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Court locked down for terrorism hearings

Date

The nine accused in Australia's largest terrorist conspiracy are due to appear in a fortified Sydney court on Tuesday as their committal hearing continues amid unprecedented security.

Specialist armed police stood guard outside Penrith Local Court on the opening day of the hearing, while officers manned the streets around the courthouse that underwent major renovations to accommodate the strict security measures.

Security will be even tighter when the suspects - Mohammed Ali Elomar, Mazen Touma, Abdul Rakib Hasan, Khaled Cheikho, Moustafa Cheikho, Khaled Sharrouf, Mirsad Mulahalilovic, Omar Baladjam and Mohammed Jamal - are expected to appear.

The Sydney men were arrested in 2005 following Operation Pendennis raids by the Australian Federal Police (AFP) and ASIO for allegedly conspiring to commit an act of terrorism by making explosives for an attack on Sydney's Lucas Heights nuclear reactor.

Their hearing, which will determine whether they should face trial, is cloaked in security and secrecy.

Much of the evidence is expected to be heard in a closed court in the interests of national security, while the details of the operation protecting the suspects are not being revealed.

Details of AFP and ASIO informants and surveillance also have been suppressed, although Jamal's counsel David Carroll asked Magistrate Michael Price that the government bodies reveal the techniques used to monitor his client.

"The crown needs to specify what indicated Mr Jamal was aware of AFP and ASIO surveillance," Mr Carroll said.

Even defence lawyers were subjected to the same security checks as the public, while the legal teams will be banned from taking their mobile phones and computers into the closed sessions.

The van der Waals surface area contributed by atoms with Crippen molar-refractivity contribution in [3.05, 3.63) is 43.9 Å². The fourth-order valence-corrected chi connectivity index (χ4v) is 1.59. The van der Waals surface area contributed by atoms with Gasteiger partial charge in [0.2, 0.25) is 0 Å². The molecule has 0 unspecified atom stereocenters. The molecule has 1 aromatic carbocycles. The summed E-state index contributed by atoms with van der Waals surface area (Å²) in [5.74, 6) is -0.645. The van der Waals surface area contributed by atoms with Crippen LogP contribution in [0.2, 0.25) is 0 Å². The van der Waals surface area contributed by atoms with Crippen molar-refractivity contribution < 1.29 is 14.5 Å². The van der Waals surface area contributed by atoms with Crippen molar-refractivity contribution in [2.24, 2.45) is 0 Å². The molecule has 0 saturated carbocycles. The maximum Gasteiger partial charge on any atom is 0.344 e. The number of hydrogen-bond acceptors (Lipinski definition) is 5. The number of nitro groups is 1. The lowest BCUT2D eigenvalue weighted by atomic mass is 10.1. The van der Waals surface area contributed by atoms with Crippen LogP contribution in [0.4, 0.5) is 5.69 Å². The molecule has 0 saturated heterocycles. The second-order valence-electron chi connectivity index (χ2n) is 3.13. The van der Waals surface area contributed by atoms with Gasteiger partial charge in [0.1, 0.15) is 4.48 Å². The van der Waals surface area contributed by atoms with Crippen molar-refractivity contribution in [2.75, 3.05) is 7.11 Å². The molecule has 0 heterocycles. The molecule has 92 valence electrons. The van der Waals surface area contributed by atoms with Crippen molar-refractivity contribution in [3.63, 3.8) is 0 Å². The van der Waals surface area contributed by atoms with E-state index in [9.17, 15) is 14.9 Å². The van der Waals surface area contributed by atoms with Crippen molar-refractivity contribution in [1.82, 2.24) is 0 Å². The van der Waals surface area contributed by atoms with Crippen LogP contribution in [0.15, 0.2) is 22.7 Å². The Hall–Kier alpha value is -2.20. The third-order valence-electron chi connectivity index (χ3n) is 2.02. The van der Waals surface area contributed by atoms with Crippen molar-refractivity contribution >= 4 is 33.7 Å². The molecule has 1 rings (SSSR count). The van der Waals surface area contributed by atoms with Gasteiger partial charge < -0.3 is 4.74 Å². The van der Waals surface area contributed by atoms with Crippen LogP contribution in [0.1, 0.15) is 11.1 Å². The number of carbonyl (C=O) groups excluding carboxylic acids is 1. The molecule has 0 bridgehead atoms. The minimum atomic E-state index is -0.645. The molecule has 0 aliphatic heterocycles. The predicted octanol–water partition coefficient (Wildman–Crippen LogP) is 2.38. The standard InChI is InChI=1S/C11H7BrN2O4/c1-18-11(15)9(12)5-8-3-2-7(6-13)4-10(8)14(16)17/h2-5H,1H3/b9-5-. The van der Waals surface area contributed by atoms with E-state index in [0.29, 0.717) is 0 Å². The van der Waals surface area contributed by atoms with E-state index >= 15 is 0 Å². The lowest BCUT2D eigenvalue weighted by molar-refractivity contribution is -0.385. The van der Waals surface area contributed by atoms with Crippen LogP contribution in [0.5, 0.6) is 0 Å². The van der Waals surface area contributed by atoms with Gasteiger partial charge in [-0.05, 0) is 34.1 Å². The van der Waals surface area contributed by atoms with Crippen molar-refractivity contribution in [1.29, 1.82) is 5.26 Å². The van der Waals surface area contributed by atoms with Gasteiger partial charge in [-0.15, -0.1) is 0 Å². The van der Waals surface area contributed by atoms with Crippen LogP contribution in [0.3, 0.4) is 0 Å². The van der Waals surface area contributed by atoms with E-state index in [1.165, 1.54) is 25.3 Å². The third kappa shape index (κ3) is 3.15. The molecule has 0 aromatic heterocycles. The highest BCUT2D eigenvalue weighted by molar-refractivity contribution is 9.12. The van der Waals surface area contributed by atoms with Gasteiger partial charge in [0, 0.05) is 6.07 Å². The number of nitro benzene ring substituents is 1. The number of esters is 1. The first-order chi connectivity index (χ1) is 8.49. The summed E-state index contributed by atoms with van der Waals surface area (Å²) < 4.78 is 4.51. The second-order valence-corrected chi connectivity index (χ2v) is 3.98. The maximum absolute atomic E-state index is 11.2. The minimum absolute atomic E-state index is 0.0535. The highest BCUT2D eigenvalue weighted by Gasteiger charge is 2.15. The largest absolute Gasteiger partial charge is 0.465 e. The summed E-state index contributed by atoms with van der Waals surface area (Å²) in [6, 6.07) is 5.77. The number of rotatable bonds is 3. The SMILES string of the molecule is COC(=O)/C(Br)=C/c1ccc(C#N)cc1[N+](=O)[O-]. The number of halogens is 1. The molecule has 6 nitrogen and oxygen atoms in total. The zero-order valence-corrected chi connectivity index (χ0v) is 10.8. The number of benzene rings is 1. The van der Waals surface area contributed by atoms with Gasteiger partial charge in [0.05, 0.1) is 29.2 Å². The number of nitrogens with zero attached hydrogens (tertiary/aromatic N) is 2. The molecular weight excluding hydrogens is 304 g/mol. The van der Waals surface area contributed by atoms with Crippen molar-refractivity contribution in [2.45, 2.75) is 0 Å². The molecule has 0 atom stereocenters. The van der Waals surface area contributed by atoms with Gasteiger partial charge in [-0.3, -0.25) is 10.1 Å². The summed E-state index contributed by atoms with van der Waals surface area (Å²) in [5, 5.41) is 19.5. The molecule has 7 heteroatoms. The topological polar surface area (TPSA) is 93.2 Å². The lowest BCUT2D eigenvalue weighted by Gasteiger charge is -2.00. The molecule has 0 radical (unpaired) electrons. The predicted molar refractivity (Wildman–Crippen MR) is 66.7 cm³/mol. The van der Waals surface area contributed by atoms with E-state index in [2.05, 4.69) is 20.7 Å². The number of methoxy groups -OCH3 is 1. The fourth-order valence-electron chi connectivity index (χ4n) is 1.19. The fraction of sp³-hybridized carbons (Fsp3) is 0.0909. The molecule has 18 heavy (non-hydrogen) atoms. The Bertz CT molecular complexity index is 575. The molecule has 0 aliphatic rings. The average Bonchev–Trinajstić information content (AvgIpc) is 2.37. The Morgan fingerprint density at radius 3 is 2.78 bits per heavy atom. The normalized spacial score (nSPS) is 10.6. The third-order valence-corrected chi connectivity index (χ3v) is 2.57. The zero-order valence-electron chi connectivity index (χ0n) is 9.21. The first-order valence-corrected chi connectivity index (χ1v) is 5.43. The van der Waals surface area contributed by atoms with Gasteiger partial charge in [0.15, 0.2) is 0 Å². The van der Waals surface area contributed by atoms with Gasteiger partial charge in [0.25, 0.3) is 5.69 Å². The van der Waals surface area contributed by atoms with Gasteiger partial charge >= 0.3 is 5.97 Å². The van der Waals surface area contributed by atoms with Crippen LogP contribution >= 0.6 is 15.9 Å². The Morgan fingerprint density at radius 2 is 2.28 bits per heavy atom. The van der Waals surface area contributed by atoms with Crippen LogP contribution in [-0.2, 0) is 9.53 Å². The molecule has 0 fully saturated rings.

The opening day of the hearing began an hour late after the teams of more than 40 lawyers, the media and public underwent stringent airport-type security screening before entering the court.

The matter was then adjourned for three hours to allow the defence to examine AFP documents, while Monday afternoon's session was held behind closed doors as legal argument centred on ASIO documents.

Evidence is expected to begin with Wendy Abrahams QC leading the prosecution.

Despite opposition from most of the lawyers involved, Penrith Court, 60km west of the Sydney CBD, was chosen to house the hearing after its security was upgraded for the 1984 Fathers' Day Milperra Massacre trial of 31 rival bikies from the Bandido and Comanchero gangs.

The courtroom still needed extensive changes, however, including glass screens and an extended public and media viewing area above the dock.

The nine suspects had allegedly been urged by their leader to inflict "maximum damage" to westerners' lives for the sake of jihad, with Lucas Height a major target.

At the time of their arrest in November 2005, NSW police alleged group members attended "jihad" training camps in western NSW, stockpiled chemicals to make explosives and that one of them was found with 165 railway detonators at his home.

Police alleged Touma, Elomar and Hasan were stopped in their car by officers near Lucas Heights in late 2004.

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